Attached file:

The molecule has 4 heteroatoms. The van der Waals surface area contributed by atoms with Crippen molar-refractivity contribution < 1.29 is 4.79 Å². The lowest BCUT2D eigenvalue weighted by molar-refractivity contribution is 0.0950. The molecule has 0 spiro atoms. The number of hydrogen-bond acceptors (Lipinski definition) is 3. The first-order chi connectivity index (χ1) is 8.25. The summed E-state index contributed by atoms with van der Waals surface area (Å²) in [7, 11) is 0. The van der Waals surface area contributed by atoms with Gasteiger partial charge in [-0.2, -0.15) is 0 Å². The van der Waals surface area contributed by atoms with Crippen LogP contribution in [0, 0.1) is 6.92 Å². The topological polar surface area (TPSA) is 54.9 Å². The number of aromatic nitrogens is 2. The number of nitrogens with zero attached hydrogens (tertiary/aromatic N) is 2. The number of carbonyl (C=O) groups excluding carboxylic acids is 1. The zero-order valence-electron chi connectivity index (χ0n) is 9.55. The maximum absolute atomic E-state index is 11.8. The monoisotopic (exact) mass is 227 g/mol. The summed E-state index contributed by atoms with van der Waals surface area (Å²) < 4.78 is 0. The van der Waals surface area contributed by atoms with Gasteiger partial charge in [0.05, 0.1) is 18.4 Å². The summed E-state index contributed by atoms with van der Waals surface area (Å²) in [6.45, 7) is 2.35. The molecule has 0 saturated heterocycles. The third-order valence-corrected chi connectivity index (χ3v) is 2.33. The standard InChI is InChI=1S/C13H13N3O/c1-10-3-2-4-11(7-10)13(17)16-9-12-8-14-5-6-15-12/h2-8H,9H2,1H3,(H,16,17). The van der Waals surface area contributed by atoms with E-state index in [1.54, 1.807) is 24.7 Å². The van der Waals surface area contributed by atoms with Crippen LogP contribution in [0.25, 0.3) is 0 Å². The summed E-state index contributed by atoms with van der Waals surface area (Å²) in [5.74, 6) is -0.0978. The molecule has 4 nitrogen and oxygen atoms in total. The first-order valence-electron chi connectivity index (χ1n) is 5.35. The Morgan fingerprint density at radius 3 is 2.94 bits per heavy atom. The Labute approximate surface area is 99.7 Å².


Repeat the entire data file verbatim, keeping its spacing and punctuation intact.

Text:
The molecule has 4 heteroatoms. The van der Waals surface area contributed by atoms with Crippen molar-refractivity contribution < 1.29 is 4.79 Å². The lowest BCUT2D eigenvalue weighted by molar-refractivity contribution is 0.0950. The molecule has 0 spiro atoms. The number of hydrogen-bond acceptors (Lipinski definition) is 3. The first-order chi connectivity index (χ1) is 8.25. The summed E-state index contributed by atoms with van der Waals surface area (Å²) in [7, 11) is 0. The van der Waals surface area contributed by atoms with Gasteiger partial charge in [-0.2, -0.15) is 0 Å². The van der Waals surface area contributed by atoms with Crippen LogP contribution in [0, 0.1) is 6.92 Å². The topological polar surface area (TPSA) is 54.9 Å². The number of aromatic nitrogens is 2. The number of nitrogens with zero attached hydrogens (tertiary/aromatic N) is 2. The number of carbonyl (C=O) groups excluding carboxylic acids is 1. The zero-order valence-electron chi connectivity index (χ0n) is 9.55. The maximum absolute atomic E-state index is 11.8. The monoisotopic (exact) mass is 227 g/mol. The summed E-state index contributed by atoms with van der Waals surface area (Å²) < 4.78 is 0. The van der Waals surface area contributed by atoms with Gasteiger partial charge in [0.05, 0.1) is 18.4 Å². The summed E-state index contributed by atoms with van der Waals surface area (Å²) in [6.45, 7) is 2.35. The molecule has 0 saturated heterocycles. The third-order valence-corrected chi connectivity index (χ3v) is 2.33. The standard InChI is InChI=1S/C13H13N3O/c1-10-3-2-4-11(7-10)13(17)16-9-12-8-14-5-6-15-12/h2-8H,9H2,1H3,(H,16,17). The van der Waals surface area contributed by atoms with E-state index in [1.54, 1.807) is 24.7 Å². The van der Waals surface area contributed by atoms with Crippen LogP contribution in [0.25, 0.3) is 0 Å². The summed E-state index contributed by atoms with van der Waals surface area (Å²) in [5.74, 6) is -0.0978. The molecule has 4 nitrogen and oxygen atoms in total. The first-order valence-electron chi connectivity index (χ1n) is 5.35. The Morgan fingerprint density at radius 3 is 2.94 bits per heavy atom. The Labute approximate surface area is 99.7 Å².